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EDITORIAL: The Solyndra standard

Obama doubles-down on green firms that go belly-up

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Power means never having to say you're sorry. Despite contrary evidence, the Obama administration is sticking to its story that the decision to loan $535 million to solar-panel manufacturer Solyndra was the right thing to do. To err is human, but when error squanders hard-earned taxpayer money and is compounded by insolent denial, it's a signal that similar mistakes are inevitable.

On Aug. 2, the House Energy and Commerce Committee released the results of its investigation into the Solyndra debacle, detailing White House backing for the project despite clear evidence that the company was doomed to fail. "Reviews of the Solyndra application were rushed and the quality of those reviews was negatively affected by political considerations -- namely, the administration's desire to make public announcements of these events," the 147-page report charged.

In its eagerness to push its "green" agenda, the White House scheduled an announcement of the Solyndra loan -- featuring remarks by Energy Secretary Steven Chu and Vice President Joseph R. Biden Jr. -- before a required Office of Management and Budget review of the deal even began, according to the report. It contends the Energy Department broke the law when it restructured the loan to give private investors -- a prominent fundraiser for President Obama among them -- priority over taxpayers in recouping loss in the event of bankruptcy. The report also reveals the White House led last-minute negotiations to save the company with a second restructuring to stave off its collapse in August 2011.

The Obama team isn't admitting its mistakes. The congressional report "affirms what we said on Day One. This was a merit-based decision made by the Department of Energy," responded Obama spokesman Eric Schultz. The pattern of explaining away failure in the headlong funding of unaffordable renewable energy projects was established by the president himself. "The payoffs on these public investments don't always come right away. Some technologies don't pan out; some companies will fail," Mr. Obama said during a fundraising speech earlier this year while vowing to "double-down" on green expenditures.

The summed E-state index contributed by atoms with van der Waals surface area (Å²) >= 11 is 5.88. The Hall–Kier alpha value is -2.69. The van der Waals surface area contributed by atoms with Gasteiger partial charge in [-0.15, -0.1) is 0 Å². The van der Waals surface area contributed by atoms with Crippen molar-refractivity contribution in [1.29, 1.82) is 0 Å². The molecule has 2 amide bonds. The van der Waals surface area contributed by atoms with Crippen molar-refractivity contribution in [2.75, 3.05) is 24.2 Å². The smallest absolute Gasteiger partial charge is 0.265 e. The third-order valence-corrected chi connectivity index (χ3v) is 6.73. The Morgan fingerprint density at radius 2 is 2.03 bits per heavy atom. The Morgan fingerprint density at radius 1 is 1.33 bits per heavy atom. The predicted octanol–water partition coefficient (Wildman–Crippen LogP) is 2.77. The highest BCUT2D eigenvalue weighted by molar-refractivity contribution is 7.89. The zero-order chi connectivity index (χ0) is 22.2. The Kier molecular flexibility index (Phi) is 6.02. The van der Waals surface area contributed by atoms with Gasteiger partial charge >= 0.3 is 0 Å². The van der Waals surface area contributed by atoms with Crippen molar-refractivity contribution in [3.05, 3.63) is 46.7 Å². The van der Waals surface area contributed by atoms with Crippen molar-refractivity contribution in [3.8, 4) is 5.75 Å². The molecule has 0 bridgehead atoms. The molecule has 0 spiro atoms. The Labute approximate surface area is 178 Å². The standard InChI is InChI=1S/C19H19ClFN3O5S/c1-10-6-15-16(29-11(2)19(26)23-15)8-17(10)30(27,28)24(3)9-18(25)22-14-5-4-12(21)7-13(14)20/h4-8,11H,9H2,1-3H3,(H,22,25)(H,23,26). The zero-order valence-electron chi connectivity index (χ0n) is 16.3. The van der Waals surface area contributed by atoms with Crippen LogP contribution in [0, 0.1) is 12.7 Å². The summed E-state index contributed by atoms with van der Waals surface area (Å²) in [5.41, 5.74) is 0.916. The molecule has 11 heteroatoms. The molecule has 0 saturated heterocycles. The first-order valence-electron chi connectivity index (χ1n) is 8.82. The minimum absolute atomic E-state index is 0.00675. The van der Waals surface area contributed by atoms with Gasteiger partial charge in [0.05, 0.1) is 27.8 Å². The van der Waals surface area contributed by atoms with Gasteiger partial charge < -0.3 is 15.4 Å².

And double-down he has -- at great taxpayer expense. Joining Solyndra on the list of federal failures is Abound Solar, which declared bankruptcy after receiving $400 million, Beacon Power, which snagged $43 million before going belly-up, and Energ1, which scored $118.5 million before shutting its doors, among others.

In the haste to accelerate a nationwide energy conversion from fossil fuels to energy sources approved by its liberal base, the Obama administration has poured billions into similarly unsustainable projects. In 2010 alone, the administration launched almost 700 "green" initiatives among 23 federal agencies. Despite the federal favoritism, all forms of renewable energy will generate only 16 percent of the nation's total electricity by 2035, according to the U.S. Energy Information Administration.

Visions of a sudden metamorphosis from fossil fuels to renewables are nothing more than pipe dreams. Wasting money on futile attempts to will the dream into reality is symptomatic of Mr. Obama's failed leadership.

The Washington Times

© Copyright 2014 The Washington Times, LLC. Click here for reprint permission.

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